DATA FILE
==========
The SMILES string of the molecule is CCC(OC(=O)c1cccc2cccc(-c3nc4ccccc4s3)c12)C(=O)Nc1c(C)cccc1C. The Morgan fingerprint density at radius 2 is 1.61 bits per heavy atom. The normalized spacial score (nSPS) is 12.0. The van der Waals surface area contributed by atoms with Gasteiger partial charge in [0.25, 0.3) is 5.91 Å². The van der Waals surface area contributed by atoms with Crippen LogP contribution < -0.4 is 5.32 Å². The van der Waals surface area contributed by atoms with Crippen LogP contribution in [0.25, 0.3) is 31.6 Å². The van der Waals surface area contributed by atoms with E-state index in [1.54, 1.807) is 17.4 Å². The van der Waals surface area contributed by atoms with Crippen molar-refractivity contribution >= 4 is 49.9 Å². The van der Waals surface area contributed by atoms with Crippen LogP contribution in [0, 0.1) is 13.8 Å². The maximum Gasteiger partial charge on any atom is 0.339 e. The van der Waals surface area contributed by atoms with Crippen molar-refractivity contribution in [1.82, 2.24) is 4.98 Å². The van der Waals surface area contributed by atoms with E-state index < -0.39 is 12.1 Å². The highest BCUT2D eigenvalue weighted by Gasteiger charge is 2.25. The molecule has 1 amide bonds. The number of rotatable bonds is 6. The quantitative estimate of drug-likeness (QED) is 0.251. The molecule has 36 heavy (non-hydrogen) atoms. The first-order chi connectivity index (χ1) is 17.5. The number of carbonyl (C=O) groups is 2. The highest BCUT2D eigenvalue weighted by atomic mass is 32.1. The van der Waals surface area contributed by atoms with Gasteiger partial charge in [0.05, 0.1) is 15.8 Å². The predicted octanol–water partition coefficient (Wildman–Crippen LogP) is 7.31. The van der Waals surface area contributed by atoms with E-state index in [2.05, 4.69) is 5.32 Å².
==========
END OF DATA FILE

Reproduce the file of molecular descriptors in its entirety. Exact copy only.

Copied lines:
The SMILES string of the molecule is CCC(OC(=O)c1cccc2cccc(-c3nc4ccccc4s3)c12)C(=O)Nc1c(C)cccc1C. The Morgan fingerprint density at radius 2 is 1.61 bits per heavy atom. The normalized spacial score (nSPS) is 12.0. The van der Waals surface area contributed by atoms with Gasteiger partial charge in [0.25, 0.3) is 5.91 Å². The van der Waals surface area contributed by atoms with Crippen LogP contribution < -0.4 is 5.32 Å². The van der Waals surface area contributed by atoms with Crippen LogP contribution in [0.25, 0.3) is 31.6 Å². The van der Waals surface area contributed by atoms with E-state index in [1.54, 1.807) is 17.4 Å². The van der Waals surface area contributed by atoms with Crippen molar-refractivity contribution >= 4 is 49.9 Å². The van der Waals surface area contributed by atoms with Crippen LogP contribution in [0, 0.1) is 13.8 Å². The maximum Gasteiger partial charge on any atom is 0.339 e. The van der Waals surface area contributed by atoms with Crippen molar-refractivity contribution in [1.82, 2.24) is 4.98 Å². The van der Waals surface area contributed by atoms with E-state index < -0.39 is 12.1 Å². The highest BCUT2D eigenvalue weighted by Gasteiger charge is 2.25. The molecule has 1 amide bonds. The number of rotatable bonds is 6. The quantitative estimate of drug-likeness (QED) is 0.251. The molecule has 36 heavy (non-hydrogen) atoms. The first-order chi connectivity index (χ1) is 17.5. The number of carbonyl (C=O) groups is 2. The highest BCUT2D eigenvalue weighted by atomic mass is 32.1. The van der Waals surface area contributed by atoms with Gasteiger partial charge in [0.05, 0.1) is 15.8 Å². The predicted octanol–water partition coefficient (Wildman–Crippen LogP) is 7.31. The van der Waals surface area contributed by atoms with E-state index in [2.05, 4.69) is 5.32 Å².